Empanadas de Pino Con Pebre (Chilean Meat Turnovers with Fresh Salsa)

For this traditional Chilean snack we offer a consolidation of recipes from Rodríguez and Margarita Rojas, house chef for Viu Manent, a winery in Chile’s Colchagua Valley.

Pino, a filling made from spiced ground beef, onions, hard-boiled eggs, black olives and raisins, gets its name from the Mapuche word "pinu." Other traditional Chilean dishes, particularly pastel del choclo (corn pie), also employ the pino filling. For empanadas, which in Chile are frequently made in a mud horno but can just as easily be baked in a modern indoor oven, the pino must be made in advance and chilled so that it won’t run when placed inside the empanadas prior to baking.

The pebre, meanwhile, is a simple Chilean salsa fresca.

Wine recommendations: With the mild sweetness of the raisins and the kick from the pebre, these empanadas, despite having a meaty base, call for something fresh and acidic. Consider Viu Manent’s Secreto Sauvignon Blanc or Montes’s brand-new Syrah rosé, called Cherub.

  • For the pino filling:
  • 6 cups onions, minced
  • 2 cloves garlic, pressed or smashed
  • 2-½ tablespoons dried oregano
  • 1 tablespoon paprika
  • ½ teaspoons ground cumin
  • ½ teaspoon Cayenne pepper, or to taste
  • 1 pound ground beef
  • 1 tablespoon all-purpose flour
  • ¾ cup chicken or beef stock
  • Salt and pepper, to taste
  • For the dough:
  • 7 cups all-purpose flour
  • 6 ounces vegetable shortening
  • 4 tablespoons butter
  • 2 tablespoons white wine (optional)
  • 1 tablespoon salt dissolved in 1 1/2 cups
  • warm water
  • To finish:
  • 24 pitted black olives
  • 3 or 4 hard-boiled eggs, shelled and cut into wedges
  • ½ cup golden raisins
  • Egg wash (1 egg yolk mixed with 1 tablespoon water)
  • For the pebre, combine:
  • 1 medium red onion, minced
  • 2 tablespoons red bell pepper, minced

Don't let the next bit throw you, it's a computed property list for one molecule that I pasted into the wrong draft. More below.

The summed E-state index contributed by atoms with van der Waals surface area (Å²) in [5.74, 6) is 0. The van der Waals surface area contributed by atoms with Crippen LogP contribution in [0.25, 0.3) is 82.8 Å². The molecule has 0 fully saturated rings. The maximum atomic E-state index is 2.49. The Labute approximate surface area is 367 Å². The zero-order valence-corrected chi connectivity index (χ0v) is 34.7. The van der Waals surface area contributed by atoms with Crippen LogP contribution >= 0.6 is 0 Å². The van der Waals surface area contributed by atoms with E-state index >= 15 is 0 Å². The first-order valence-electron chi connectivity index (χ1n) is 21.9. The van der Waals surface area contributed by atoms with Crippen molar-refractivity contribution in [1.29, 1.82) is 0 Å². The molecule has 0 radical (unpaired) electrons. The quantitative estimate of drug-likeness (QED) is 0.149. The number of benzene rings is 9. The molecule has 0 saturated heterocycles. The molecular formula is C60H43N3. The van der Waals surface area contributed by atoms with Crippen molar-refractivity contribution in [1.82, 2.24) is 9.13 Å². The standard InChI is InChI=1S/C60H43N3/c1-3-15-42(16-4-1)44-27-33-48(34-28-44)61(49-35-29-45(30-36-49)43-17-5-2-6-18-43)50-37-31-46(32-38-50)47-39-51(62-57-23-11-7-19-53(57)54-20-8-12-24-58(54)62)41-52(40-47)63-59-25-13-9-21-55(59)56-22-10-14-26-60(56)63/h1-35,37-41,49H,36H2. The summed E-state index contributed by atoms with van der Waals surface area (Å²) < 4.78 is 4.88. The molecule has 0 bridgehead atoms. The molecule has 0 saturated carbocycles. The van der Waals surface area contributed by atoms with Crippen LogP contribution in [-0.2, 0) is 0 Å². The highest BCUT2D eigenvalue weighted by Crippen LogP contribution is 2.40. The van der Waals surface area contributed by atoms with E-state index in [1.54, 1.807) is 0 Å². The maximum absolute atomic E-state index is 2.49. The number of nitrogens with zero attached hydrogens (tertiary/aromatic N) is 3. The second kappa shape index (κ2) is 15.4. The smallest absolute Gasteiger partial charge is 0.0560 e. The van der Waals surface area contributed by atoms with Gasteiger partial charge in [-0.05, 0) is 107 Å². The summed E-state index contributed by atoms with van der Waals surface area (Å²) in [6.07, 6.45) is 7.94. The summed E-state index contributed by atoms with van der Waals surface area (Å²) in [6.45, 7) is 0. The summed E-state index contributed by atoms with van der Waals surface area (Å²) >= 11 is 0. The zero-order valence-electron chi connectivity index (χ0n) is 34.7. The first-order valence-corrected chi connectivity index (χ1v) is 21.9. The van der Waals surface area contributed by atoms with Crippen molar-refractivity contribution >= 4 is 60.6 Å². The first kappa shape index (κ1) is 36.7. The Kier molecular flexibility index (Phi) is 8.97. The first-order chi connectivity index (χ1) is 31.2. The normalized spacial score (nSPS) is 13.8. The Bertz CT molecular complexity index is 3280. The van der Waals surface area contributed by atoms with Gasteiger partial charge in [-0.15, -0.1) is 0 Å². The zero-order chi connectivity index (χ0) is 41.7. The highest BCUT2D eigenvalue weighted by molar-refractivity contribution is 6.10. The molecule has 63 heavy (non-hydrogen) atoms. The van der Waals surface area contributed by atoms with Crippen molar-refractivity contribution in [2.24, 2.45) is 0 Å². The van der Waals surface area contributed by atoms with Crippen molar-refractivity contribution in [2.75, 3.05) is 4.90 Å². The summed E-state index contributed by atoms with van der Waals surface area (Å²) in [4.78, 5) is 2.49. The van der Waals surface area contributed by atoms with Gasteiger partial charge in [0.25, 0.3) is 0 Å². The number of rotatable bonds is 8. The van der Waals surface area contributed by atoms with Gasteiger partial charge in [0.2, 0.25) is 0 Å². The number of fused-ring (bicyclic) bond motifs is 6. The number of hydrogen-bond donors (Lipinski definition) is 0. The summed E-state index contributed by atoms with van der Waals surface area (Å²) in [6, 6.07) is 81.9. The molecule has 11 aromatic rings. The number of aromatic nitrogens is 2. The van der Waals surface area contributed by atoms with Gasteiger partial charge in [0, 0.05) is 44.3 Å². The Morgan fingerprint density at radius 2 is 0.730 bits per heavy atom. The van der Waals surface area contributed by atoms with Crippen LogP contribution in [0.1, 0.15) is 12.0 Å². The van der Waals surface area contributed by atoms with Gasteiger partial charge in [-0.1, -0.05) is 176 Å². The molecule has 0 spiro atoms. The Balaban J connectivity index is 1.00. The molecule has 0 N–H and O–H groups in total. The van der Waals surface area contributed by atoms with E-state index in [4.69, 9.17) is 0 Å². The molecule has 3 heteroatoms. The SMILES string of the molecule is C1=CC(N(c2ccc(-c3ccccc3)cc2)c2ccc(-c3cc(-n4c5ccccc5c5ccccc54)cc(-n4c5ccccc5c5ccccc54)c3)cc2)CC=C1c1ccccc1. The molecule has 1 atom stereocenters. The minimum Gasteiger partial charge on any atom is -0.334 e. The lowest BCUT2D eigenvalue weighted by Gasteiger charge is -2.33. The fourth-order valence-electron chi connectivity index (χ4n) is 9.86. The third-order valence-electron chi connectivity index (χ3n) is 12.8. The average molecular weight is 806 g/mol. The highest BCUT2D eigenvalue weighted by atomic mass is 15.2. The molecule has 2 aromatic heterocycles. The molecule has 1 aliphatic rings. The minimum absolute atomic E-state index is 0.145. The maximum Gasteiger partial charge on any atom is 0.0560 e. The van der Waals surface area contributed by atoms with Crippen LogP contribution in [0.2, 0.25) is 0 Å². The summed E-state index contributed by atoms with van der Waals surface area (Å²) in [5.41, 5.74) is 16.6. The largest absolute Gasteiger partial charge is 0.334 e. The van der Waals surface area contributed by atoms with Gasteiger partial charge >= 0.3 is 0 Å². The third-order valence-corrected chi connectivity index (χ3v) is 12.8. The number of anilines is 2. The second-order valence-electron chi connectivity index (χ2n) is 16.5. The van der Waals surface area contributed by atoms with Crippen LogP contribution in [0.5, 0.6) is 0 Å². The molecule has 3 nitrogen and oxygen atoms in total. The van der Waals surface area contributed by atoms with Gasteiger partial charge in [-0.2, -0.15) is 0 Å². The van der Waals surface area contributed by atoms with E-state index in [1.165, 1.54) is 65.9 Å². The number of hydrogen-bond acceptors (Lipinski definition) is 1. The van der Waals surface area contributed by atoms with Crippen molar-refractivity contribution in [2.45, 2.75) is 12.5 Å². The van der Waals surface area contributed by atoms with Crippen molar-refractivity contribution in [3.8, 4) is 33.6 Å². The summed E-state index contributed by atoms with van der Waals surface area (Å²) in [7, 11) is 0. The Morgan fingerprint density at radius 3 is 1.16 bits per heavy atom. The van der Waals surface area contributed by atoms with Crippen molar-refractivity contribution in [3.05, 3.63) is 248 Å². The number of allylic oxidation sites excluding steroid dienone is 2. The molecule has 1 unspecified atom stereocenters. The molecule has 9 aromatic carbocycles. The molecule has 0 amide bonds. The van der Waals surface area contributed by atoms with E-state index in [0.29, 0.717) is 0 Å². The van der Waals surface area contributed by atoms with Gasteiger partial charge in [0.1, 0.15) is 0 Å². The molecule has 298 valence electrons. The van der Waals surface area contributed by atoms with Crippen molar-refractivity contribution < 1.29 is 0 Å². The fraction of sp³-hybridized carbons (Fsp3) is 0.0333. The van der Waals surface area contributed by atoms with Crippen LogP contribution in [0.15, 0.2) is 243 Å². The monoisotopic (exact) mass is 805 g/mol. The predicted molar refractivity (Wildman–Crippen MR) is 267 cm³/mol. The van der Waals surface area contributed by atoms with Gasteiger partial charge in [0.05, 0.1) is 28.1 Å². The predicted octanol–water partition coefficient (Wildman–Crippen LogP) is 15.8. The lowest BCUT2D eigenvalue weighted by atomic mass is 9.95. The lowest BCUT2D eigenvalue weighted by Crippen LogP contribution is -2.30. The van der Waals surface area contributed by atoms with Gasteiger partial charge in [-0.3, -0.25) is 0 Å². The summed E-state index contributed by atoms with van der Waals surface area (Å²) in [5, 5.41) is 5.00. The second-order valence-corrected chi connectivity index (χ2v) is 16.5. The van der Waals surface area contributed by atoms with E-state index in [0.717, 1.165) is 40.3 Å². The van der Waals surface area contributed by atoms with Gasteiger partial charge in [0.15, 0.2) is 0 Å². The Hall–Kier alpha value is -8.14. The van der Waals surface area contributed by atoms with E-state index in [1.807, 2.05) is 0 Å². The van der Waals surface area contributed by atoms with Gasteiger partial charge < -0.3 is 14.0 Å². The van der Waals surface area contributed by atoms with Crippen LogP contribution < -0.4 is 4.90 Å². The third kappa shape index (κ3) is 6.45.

• 2 medium tomatoes, diced
  • 2 tablespoons fresh chile peppers such as
  • jalapeño or serrano, seeded and minced
  • 1 cup fresh cilantro, chopped
  • 1 cup fresh parsley, chopped
  • 2 cloves garlic, finely chopped
  • 3 tablespoons olive oil
  • Salt and pepper, to taste
  • Dash of red wine vinegar
  • 3 to 4 tablespoons vegetable oil

To make the filling: Heat oil over medium-high heat in a large skillet. Add onion and sauté lightly for a few minutes. Add garlic, oregano, paprika, cumin and Cayenne pepper, stirring occasionally but not browning. Add the ground beef and cook for about 5 minutes, stirring occasionally. Dissolve flour in stock and add stock to mixture. Cook uncovered for up to 15 minutes, or until most of the juices have evaporated. Mixture should be moist but not runny. Add salt and pepper, to taste. Set aside.

To make the dough: Sift flour onto a clean, smooth work surface. Make a well in the center; add the shortening, butter, wine and some of the salt water. Using a wooden spoon and adding more salt water as needed, combine ingredients as quickly as possible until you get a soft dough. Do not overwork the dough or it will result in an overly tough pastry. Wrap in a kitchen towel and let sit for 15 minutes.

To finish: Preheat oven to 400°F and set up a station to fill and assemble your empanadas. Before assembling, roll the dough into a log and slice into a dozen equal pieces. Working with one slice at a time, roll dough pieces into circles about 8 inches in diameter and about ¼ inch thick. Put at least two full tablespoons of pino mixture onto each circle, topping the mound off with two olives, a wedge of hard egg and a few raisins. Leave a margin of about ¾ inch and brush the margin all around with a little water. Then close the empanadas by folding each in half. To secure the filling, place the straight edge of the half-circle toward you; then fold in the left edge, the right edge, and the top to make a square. Seal the corners with your thumb, making a deep imprint.

Brush empanadas with egg wash and poke three small holes into each with a toothpick so that they breathe and won’t open during baking. Bake 20 minutes, or until the pastry is nicely browned and the filling is piping hot. Serve immediately with freshly made pebre.

Published on July 6, 2010